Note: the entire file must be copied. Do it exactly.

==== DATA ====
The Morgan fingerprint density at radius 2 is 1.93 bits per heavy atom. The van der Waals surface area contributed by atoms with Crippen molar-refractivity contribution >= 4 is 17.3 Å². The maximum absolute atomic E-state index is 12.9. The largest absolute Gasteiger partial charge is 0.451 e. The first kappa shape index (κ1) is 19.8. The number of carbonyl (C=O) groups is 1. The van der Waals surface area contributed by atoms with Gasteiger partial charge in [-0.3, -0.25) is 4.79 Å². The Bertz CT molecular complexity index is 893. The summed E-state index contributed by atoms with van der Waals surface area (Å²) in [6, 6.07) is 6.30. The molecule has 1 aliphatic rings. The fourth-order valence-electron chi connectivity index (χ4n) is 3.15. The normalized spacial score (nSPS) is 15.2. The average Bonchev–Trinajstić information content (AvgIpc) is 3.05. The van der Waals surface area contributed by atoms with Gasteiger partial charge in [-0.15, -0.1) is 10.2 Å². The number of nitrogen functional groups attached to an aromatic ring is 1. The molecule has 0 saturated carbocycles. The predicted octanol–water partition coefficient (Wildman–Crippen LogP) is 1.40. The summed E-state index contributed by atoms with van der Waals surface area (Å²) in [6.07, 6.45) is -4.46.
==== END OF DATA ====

The Morgan fingerprint density at radius 2 is 1.93 bits per heavy atom. The van der Waals surface area contributed by atoms with Crippen molar-refractivity contribution >= 4 is 17.3 Å². The maximum absolute atomic E-state index is 12.9. The largest absolute Gasteiger partial charge is 0.451 e. The first kappa shape index (κ1) is 19.8. The number of carbonyl (C=O) groups is 1. The van der Waals surface area contributed by atoms with Gasteiger partial charge in [-0.3, -0.25) is 4.79 Å². The Bertz CT molecular complexity index is 893. The summed E-state index contributed by atoms with van der Waals surface area (Å²) in [6, 6.07) is 6.30. The molecule has 1 aliphatic rings. The fourth-order valence-electron chi connectivity index (χ4n) is 3.15. The normalized spacial score (nSPS) is 15.2. The average Bonchev–Trinajstić information content (AvgIpc) is 3.05. The van der Waals surface area contributed by atoms with Gasteiger partial charge in [-0.15, -0.1) is 10.2 Å². The number of nitrogen functional groups attached to an aromatic ring is 1. The molecule has 0 saturated carbocycles. The predicted octanol–water partition coefficient (Wildman–Crippen LogP) is 1.40. The summed E-state index contributed by atoms with van der Waals surface area (Å²) in [6.07, 6.45) is -4.46.